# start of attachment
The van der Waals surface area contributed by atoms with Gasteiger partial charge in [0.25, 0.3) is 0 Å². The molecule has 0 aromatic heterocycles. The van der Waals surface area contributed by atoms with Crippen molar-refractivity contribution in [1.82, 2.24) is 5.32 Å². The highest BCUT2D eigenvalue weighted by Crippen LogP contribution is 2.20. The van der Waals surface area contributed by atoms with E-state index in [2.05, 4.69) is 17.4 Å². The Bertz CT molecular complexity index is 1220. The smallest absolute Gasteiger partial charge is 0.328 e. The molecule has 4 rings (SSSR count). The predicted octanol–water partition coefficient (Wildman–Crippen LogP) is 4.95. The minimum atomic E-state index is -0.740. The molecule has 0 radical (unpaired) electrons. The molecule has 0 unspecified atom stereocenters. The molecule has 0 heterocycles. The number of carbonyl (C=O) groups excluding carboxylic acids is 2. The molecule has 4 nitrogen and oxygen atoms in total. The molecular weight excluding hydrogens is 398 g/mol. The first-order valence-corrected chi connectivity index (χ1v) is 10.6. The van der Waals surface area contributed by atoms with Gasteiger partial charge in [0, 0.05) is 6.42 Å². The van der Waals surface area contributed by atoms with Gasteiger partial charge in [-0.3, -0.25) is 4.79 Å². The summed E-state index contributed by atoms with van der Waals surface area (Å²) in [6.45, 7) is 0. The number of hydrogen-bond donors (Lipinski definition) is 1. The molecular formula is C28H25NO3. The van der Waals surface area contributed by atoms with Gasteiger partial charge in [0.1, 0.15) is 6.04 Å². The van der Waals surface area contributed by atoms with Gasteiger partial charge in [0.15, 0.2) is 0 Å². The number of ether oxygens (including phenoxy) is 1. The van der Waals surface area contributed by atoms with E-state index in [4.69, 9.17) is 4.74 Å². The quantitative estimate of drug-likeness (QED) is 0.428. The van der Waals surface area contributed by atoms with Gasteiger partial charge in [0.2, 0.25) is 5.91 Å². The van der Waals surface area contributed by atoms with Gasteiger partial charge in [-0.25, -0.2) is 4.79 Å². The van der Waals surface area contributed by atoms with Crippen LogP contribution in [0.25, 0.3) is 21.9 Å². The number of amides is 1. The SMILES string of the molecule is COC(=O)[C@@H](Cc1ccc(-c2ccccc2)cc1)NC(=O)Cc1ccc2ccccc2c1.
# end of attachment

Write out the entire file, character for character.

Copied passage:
The van der Waals surface area contributed by atoms with Gasteiger partial charge in [0.25, 0.3) is 0 Å². The molecule has 0 aromatic heterocycles. The van der Waals surface area contributed by atoms with Crippen molar-refractivity contribution in [1.82, 2.24) is 5.32 Å². The highest BCUT2D eigenvalue weighted by Crippen LogP contribution is 2.20. The van der Waals surface area contributed by atoms with E-state index in [2.05, 4.69) is 17.4 Å². The Bertz CT molecular complexity index is 1220. The smallest absolute Gasteiger partial charge is 0.328 e. The molecule has 4 rings (SSSR count). The predicted octanol–water partition coefficient (Wildman–Crippen LogP) is 4.95. The minimum atomic E-state index is -0.740. The molecule has 0 radical (unpaired) electrons. The molecule has 0 unspecified atom stereocenters. The molecule has 0 heterocycles. The number of carbonyl (C=O) groups excluding carboxylic acids is 2. The molecule has 4 nitrogen and oxygen atoms in total. The molecular weight excluding hydrogens is 398 g/mol. The first-order valence-corrected chi connectivity index (χ1v) is 10.6. The van der Waals surface area contributed by atoms with Gasteiger partial charge in [0, 0.05) is 6.42 Å². The van der Waals surface area contributed by atoms with Gasteiger partial charge in [-0.3, -0.25) is 4.79 Å². The summed E-state index contributed by atoms with van der Waals surface area (Å²) in [6.45, 7) is 0. The number of hydrogen-bond donors (Lipinski definition) is 1. The molecular formula is C28H25NO3. The van der Waals surface area contributed by atoms with Gasteiger partial charge in [0.1, 0.15) is 6.04 Å². The van der Waals surface area contributed by atoms with Gasteiger partial charge in [0.15, 0.2) is 0 Å². The number of ether oxygens (including phenoxy) is 1. The van der Waals surface area contributed by atoms with E-state index in [4.69, 9.17) is 4.74 Å². The quantitative estimate of drug-likeness (QED) is 0.428. The van der Waals surface area contributed by atoms with Gasteiger partial charge in [0.2, 0.25) is 5.91 Å². The van der Waals surface area contributed by atoms with Gasteiger partial charge in [-0.25, -0.2) is 4.79 Å². The van der Waals surface area contributed by atoms with Crippen LogP contribution in [0.25, 0.3) is 21.9 Å². The number of amides is 1. The SMILES string of the molecule is COC(=O)[C@@H](Cc1ccc(-c2ccccc2)cc1)NC(=O)Cc1ccc2ccccc2c1.